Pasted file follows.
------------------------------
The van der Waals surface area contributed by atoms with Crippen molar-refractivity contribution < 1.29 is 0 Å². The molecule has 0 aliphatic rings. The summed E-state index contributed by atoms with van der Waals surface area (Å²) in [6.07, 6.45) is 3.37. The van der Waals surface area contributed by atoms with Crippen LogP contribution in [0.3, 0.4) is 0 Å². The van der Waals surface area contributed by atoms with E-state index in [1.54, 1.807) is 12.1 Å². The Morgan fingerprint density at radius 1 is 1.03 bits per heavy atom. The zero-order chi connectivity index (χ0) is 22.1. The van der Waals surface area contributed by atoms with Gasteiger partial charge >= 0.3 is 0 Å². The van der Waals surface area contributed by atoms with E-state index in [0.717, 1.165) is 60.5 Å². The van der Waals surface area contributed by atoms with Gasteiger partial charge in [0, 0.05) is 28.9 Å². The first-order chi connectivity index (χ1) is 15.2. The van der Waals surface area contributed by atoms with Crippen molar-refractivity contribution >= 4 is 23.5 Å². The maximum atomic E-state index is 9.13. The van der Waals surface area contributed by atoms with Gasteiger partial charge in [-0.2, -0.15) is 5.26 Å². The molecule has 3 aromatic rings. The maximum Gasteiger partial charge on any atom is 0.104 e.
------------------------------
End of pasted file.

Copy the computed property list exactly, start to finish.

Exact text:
The van der Waals surface area contributed by atoms with Crippen molar-refractivity contribution < 1.29 is 0 Å². The molecule has 0 aliphatic rings. The summed E-state index contributed by atoms with van der Waals surface area (Å²) in [6.07, 6.45) is 3.37. The van der Waals surface area contributed by atoms with Crippen LogP contribution in [0.3, 0.4) is 0 Å². The van der Waals surface area contributed by atoms with E-state index in [1.54, 1.807) is 12.1 Å². The Morgan fingerprint density at radius 1 is 1.03 bits per heavy atom. The zero-order chi connectivity index (χ0) is 22.1. The van der Waals surface area contributed by atoms with Gasteiger partial charge >= 0.3 is 0 Å². The van der Waals surface area contributed by atoms with E-state index in [0.717, 1.165) is 60.5 Å². The van der Waals surface area contributed by atoms with Gasteiger partial charge in [0, 0.05) is 28.9 Å². The first-order chi connectivity index (χ1) is 15.2. The van der Waals surface area contributed by atoms with Crippen molar-refractivity contribution >= 4 is 23.5 Å². The maximum atomic E-state index is 9.13. The van der Waals surface area contributed by atoms with Gasteiger partial charge in [-0.2, -0.15) is 5.26 Å². The molecule has 3 aromatic rings. The maximum Gasteiger partial charge on any atom is 0.104 e.